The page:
Shepherd at work
NEPD K9, handler work, train hard
This is the third in an occasional series about dogs and the roles they play in today’s society.
By Tatiana Ambrosio
Jax, a Dutch Shepherd, has a specialized job: He is an officer of the Northeast Police Department.
Jax, now 5, joined the department a little over two years ago. He came from and was originally trained in Buena Vista, Colorado, but once marijuana was legalized in Colorado, Jax needed a new home. He was offered to the NEPD for free.
At that point, officer Nate Johnson hadn’t planned on being a K9 officer.
“It’s funny; in the academy everyone wants to be a K9 handler,” Johnson said. “… It seemed cool, but I wasn’t like everyone else like, ‘I gotta do this!’ … Now that I have Jax, it is all I want to do.”
Chief James Edland spoke highly of Johnson and Jax and the partnership they have created.
Prior to being a K9 officer, Johnson was focused on DWI’s, and he has trained to be a drug recognition expert.
“There’s less DRE’s in the state of Texas than there are chiefs,” Johnson said.
Johnson estimated there are about 400 DREs in Texas, and five of them are employed by NEPD, and one is a DRE instructor.
Johnson first met Jax the day he picked him up from Colorado to bring him to Texas, and he said it took a couple of months of bonding before Jax started his job with NEPD.
During his transition, because he had been so bonded with his previous officer, Johnson said, Jax was a little uneasy and lost a bit of weight.
Today, when Johnson is on duty, Jax is on duty with him. When Johnson is at home, Jax is at his side. When Johnson runs to the store, Jax does not hang out with his family or play with their other family dog because Jax isn’t a family pet, even though, Johnson said, Jax is great with his children.
“With police K9’s, you don’t want them to be a house pet. You have to make work more fun than home,” Johnson said.
Jax is a single-purpose narcotics dog.
Steven Antommarchi owns Next Level K9 Texas, a company that trains eight area police departments’ K9 units, including Jax.
“Nate and Jax are definitely an awesome team to watch. They’re definitely, on the [drug] detection side, one of the best teams in our group,” Antommarchi said.
Their training happens once a week for five to eight hours so that the animals can sharpen their skills.
“It’s a skillset the dog learns, so we maintain that skillset and we build on it … so that when they get deployed on the street, the chances of having a high level of success are pretty high. [Jax] really is an upper echelon [drug] detection dog,” Antommarchi said.
With his keen nose, Jax is not only taking drugs off of the streets in Krugerville and Cross Roads for NEPD, but he is also often called on to assist other departments, including Pilot Point, Aubrey, Little Elm and Celina.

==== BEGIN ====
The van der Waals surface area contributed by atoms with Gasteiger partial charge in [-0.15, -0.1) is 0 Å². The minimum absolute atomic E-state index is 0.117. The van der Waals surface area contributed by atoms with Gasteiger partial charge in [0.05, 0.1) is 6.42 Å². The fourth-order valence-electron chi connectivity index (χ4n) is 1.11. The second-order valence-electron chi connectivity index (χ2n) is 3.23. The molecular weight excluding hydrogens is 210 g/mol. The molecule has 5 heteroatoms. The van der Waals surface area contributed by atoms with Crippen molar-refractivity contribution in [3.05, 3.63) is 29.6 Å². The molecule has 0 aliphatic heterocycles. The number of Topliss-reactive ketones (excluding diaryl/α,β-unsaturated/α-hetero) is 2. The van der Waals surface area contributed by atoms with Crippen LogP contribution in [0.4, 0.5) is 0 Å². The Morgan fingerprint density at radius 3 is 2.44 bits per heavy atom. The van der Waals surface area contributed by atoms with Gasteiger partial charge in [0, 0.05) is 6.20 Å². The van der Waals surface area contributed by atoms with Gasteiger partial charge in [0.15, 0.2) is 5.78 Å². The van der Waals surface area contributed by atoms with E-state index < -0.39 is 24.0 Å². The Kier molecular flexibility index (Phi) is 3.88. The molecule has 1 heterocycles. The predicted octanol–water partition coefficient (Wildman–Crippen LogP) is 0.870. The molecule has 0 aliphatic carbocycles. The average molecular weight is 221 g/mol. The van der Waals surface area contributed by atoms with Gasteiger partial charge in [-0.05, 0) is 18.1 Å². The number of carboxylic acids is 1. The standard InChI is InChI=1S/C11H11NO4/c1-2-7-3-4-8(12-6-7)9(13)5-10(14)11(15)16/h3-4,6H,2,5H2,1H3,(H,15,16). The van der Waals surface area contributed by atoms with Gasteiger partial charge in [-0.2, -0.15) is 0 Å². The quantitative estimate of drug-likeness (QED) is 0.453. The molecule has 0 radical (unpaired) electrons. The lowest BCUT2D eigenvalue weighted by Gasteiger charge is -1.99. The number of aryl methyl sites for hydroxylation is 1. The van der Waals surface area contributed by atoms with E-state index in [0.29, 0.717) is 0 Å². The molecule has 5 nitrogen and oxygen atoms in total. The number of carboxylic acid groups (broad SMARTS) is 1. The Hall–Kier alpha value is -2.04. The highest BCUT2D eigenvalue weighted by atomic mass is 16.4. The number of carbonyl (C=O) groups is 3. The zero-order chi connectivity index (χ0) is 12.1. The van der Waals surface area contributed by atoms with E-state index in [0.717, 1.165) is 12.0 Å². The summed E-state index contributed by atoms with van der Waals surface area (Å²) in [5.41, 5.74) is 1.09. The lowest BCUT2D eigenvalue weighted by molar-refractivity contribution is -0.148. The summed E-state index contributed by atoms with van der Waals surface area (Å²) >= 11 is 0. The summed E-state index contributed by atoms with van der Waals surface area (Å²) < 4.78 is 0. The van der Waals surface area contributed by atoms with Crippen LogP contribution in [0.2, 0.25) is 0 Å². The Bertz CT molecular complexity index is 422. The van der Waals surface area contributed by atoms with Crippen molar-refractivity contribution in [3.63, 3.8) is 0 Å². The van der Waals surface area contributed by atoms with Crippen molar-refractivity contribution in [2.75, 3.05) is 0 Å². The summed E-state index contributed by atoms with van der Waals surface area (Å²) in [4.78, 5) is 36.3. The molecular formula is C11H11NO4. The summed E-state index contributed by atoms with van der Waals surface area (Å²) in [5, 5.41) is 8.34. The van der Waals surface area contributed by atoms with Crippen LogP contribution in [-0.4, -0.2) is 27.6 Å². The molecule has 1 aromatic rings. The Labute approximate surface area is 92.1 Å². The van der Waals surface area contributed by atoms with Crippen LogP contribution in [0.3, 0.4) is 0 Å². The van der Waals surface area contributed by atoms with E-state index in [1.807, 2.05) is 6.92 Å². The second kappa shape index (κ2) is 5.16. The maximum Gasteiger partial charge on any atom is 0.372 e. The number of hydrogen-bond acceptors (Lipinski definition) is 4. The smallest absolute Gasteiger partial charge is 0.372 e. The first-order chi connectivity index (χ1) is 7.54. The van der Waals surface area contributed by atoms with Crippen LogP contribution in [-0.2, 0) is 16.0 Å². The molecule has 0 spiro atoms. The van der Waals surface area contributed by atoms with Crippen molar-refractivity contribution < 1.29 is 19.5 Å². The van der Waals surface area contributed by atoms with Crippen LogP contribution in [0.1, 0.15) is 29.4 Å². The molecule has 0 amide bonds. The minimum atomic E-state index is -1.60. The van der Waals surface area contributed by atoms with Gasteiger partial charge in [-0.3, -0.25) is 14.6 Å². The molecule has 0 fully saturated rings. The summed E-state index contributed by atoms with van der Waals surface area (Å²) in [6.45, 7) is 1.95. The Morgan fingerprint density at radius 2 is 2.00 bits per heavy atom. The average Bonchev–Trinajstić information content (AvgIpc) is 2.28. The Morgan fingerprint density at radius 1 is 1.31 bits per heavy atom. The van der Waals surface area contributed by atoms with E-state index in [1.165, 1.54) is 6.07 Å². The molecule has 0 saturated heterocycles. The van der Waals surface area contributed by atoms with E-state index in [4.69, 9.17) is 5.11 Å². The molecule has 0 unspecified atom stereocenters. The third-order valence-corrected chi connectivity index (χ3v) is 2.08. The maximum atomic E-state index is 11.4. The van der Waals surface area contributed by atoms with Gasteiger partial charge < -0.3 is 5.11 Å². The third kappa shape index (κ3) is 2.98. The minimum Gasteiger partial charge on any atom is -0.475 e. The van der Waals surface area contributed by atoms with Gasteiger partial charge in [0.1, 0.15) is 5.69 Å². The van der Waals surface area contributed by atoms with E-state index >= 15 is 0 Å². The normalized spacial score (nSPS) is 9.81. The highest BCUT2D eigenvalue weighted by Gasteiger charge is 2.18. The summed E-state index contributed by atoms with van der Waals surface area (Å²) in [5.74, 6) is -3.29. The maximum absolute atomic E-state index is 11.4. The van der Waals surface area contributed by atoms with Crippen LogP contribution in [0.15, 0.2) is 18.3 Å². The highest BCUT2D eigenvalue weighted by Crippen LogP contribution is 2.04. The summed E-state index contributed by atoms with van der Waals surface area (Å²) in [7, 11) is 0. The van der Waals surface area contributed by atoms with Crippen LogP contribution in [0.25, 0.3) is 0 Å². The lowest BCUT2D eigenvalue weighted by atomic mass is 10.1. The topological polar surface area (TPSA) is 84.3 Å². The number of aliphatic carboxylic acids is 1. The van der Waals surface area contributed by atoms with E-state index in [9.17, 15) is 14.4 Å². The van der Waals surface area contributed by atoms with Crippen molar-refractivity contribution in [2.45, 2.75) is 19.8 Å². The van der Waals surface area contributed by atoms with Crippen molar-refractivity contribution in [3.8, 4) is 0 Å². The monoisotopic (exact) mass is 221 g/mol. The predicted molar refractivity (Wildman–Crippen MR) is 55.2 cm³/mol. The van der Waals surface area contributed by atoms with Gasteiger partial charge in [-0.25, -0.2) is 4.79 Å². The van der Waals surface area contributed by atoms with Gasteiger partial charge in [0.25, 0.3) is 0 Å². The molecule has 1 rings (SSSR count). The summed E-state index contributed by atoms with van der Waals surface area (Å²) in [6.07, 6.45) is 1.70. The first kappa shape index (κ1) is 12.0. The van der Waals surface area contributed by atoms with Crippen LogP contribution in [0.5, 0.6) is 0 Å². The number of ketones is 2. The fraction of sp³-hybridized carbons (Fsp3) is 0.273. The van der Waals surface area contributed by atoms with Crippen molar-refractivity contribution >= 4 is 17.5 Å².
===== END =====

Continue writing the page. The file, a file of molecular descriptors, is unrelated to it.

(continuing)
Jax helps get drugs like methamphetamines, heroin, LSD, ecstasy, cocaine and marijuana out of circulation along U.S. 380 and U.S. 377.
“We’re finding dealers,” Johnson said. “At least three or four times a month, he hits, and we find something and that’s just counting big loads. … That’s like actually drugs that somebody goes to jail for,” Johnson said.
He went on to explain Jax finds user-level amounts or paraphernalia four or five times a week.
Police dogs are allowed to sniff the vehicle if it’s within the business of the traffic stop, and police departments use algorithms that have shown when the most drug trafficking is done.
Typically, police officers won’t deploy their dog unless there are at least two officers on scene.
If the dog alerts to the outside of the vehicle, the officer has probable cause to search the vehicle, Johnson said.
If that does happen, Jax only goes into the vehicle after Johnson searches it first. The officer will check not only for drugs but also for items that may injure the dog when it enters the vehicle.
Jax and Johnson sometimes work during their time off. They will come in early if they get a call. If it’s a day off, they will still head in to help on a stop.
Tracking is another part of what Jax does for the department. He tracks suspects who have fled from a scene or people who are lost. He can detect subtle nuances, such as increased adrenaline in someone’s sweat on the grass they ran through.
Jax trains at the state park to learn to differentiate people’s smells from areas that may have other people using the area. When he tracks with Johnson, his handler carries a travel pack with water and other necessities.
If Johnson is in danger on a call, he has the ability to pop open Jax’s door on the police cruiser. Jax would then run to his officer’s defense.
However, Johnson said, when he pulls up on the scene and people see K9 on the side of his vehicle, “Suddenly everyone is like ‘Oh yeah, we’re not going to play around anymore, [Jax is] here.’”